EU Oligarchy Goes Down in Flames in Italian Referendum

December 6, 2016

The smashing defeat of pro-EU oligarchies in the Italian constitutional referendum of Dec. 4 opens up a new phase in European politics and bears global implications. This is the third shock delivered by the worldwide revolt of the forgotten citizen against a political establishment responsible for an economic crisis and wars which are driving millions of people into poverty, despair and death. Not by chance, the highest percentages of the No vote came from southern regions, such as Sicily and Sardinia, which have the highest rates of youth unemployment and poverty levels, and from the northeastern region of Veneto, hardest hit by the post-2008 industrial desertification and a high rate of suicide among small industrialists.

With a voter participation of nearly 70% domestically (66% with voters abroad), Italians gave a lesson of wisdom by rejecting 60-40 a Constitutional reform dictated by the European Union and by investment bankers. If approved, the reform would have turned the Parliament into a mere executioner of dictatorial power, based not in Rome but in Brussels and Frankfurt (EU Commission and ECB). In fact, the introduction to the Constitutional reform bill states that its aim is "to exhaustively rationalize the complex multilevel system of governance, articulated among the European Union, the state, and local autonomies." No less than four new Constitutional Articles established that EU law was on the same level as Italian constitutional law.

Now a turbulent new phase is to begin for Italy and the EU. Prime Minister Matteo Renzi resigned and State President Sergio Mattarella will have to mandate a new political figure or a technocrat to form a new government. The Lega Nord and M5S opposition parties have called for early elections, but there is still a large majority in the current Parliament to support a PD Prime Minister. Additionally, before new elections are held, a new election law would have to be approved, as the Constitutional Court has ruled that the current one is unconstitutional.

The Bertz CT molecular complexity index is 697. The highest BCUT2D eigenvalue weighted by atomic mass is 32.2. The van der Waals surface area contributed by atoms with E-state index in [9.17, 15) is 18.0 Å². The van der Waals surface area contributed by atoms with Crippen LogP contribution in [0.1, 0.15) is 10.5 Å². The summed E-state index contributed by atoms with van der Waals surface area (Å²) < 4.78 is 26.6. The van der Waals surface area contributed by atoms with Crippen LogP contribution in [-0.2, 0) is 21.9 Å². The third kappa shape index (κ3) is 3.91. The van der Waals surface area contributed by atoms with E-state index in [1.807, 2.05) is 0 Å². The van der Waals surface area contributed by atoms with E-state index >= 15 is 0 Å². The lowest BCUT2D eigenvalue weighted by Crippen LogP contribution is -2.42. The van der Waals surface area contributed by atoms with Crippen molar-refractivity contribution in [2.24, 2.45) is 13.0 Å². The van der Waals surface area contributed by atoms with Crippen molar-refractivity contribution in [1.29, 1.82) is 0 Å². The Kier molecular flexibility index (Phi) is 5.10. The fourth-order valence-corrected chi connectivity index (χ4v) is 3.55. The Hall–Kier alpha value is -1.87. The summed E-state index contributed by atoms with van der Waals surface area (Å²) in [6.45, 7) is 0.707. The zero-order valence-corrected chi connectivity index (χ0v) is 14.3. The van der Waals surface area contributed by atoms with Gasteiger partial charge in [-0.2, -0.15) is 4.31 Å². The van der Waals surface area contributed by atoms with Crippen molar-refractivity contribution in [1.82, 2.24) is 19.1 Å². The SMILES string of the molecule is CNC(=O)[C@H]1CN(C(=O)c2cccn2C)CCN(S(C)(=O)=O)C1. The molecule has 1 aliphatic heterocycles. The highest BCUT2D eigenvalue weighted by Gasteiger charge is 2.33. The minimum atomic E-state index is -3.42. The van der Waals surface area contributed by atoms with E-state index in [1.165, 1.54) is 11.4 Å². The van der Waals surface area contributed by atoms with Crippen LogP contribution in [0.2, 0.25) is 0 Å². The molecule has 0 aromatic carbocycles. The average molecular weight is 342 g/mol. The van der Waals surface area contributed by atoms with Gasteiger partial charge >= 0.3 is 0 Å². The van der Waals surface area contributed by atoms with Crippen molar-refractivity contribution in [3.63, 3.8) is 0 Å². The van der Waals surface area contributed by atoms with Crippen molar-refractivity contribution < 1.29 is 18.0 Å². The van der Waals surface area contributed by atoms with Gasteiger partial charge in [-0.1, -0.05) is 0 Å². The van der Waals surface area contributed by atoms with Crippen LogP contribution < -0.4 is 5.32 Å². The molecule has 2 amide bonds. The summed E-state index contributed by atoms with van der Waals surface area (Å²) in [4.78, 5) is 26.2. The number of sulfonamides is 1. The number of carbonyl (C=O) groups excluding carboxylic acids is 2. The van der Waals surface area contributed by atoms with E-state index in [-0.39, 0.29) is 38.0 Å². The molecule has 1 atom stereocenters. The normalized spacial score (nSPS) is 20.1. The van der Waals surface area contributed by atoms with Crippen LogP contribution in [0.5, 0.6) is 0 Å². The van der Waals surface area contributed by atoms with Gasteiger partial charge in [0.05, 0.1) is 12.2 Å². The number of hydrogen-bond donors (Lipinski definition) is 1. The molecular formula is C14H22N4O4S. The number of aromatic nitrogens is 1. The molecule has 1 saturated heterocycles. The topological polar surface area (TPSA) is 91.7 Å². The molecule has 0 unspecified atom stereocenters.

Moreover, it is difficult for Mattarella to dissolve the Parliament, when the budget law has still to be approved and the current banking crisis could get out of control.

The financial storm announced the vote in case of a Renzi defeat (Raffaele Jerusalmi, the CEO of Borsa Italiana, the Italian stock exchange, warned of "colossal short positions" on Italy, in expectation of a "No" victory) did not occur the day after. However, time is running for Monte dei Paschi di Siena and other banks which are expecting a solution for accumulated losses in ten years of depression and a EU-dictated "market solution" involving a bail-in for depositors is now more difficult than before. If the crisis precipitates it will spread contagion throughout the entire financial system.

Italy will shortly face a choice: either impose financial fascism or leave the euro and implement national emergency legislation, which include a Glass-Steagall financial reform and a large-scale plan for infrastructure investments and economic recovery, and that in cooperation with Chinas New Silk Road strategy.

                                                                                                                                                                                                                                                                                        

                                                                                                                                                                                                                                                                                        

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